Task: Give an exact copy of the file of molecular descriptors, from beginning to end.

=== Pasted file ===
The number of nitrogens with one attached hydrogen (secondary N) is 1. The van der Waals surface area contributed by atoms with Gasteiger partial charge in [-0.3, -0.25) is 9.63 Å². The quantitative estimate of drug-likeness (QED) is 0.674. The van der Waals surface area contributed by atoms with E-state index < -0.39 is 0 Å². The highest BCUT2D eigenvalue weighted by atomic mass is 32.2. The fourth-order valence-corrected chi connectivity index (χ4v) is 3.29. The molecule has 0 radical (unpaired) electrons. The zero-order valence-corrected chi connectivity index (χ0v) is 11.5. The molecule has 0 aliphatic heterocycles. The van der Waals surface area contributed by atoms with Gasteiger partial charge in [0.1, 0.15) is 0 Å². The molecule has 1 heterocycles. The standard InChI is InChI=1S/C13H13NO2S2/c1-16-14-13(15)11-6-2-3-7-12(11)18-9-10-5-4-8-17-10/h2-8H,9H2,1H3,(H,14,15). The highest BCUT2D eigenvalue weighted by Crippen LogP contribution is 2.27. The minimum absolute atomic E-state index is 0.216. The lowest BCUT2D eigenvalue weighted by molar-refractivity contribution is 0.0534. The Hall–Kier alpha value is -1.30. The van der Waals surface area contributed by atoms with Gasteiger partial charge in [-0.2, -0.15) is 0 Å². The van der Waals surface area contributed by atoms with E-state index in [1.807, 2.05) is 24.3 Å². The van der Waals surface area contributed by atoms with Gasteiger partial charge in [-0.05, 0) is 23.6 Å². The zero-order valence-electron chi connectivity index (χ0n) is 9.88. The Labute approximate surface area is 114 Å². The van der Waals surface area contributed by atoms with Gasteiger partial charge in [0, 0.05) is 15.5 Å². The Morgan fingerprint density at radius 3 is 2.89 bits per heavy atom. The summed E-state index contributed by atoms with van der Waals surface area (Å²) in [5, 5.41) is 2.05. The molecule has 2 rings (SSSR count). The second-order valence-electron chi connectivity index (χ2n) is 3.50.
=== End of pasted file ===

The number of nitrogens with one attached hydrogen (secondary N) is 1. The van der Waals surface area contributed by atoms with Gasteiger partial charge in [-0.3, -0.25) is 9.63 Å². The quantitative estimate of drug-likeness (QED) is 0.674. The van der Waals surface area contributed by atoms with E-state index < -0.39 is 0 Å². The highest BCUT2D eigenvalue weighted by atomic mass is 32.2. The fourth-order valence-corrected chi connectivity index (χ4v) is 3.29. The molecule has 0 radical (unpaired) electrons. The zero-order valence-corrected chi connectivity index (χ0v) is 11.5. The molecule has 0 aliphatic heterocycles. The van der Waals surface area contributed by atoms with Gasteiger partial charge in [0.1, 0.15) is 0 Å². The molecule has 1 heterocycles. The standard InChI is InChI=1S/C13H13NO2S2/c1-16-14-13(15)11-6-2-3-7-12(11)18-9-10-5-4-8-17-10/h2-8H,9H2,1H3,(H,14,15). The highest BCUT2D eigenvalue weighted by Crippen LogP contribution is 2.27. The minimum absolute atomic E-state index is 0.216. The lowest BCUT2D eigenvalue weighted by molar-refractivity contribution is 0.0534. The Hall–Kier alpha value is -1.30. The van der Waals surface area contributed by atoms with Gasteiger partial charge in [-0.2, -0.15) is 0 Å². The van der Waals surface area contributed by atoms with E-state index in [1.807, 2.05) is 24.3 Å². The van der Waals surface area contributed by atoms with Gasteiger partial charge in [-0.05, 0) is 23.6 Å². The zero-order valence-electron chi connectivity index (χ0n) is 9.88. The Labute approximate surface area is 114 Å². The van der Waals surface area contributed by atoms with Gasteiger partial charge in [0, 0.05) is 15.5 Å². The Morgan fingerprint density at radius 3 is 2.89 bits per heavy atom. The summed E-state index contributed by atoms with van der Waals surface area (Å²) in [5, 5.41) is 2.05. The molecule has 2 rings (SSSR count). The second-order valence-electron chi connectivity index (χ2n) is 3.50.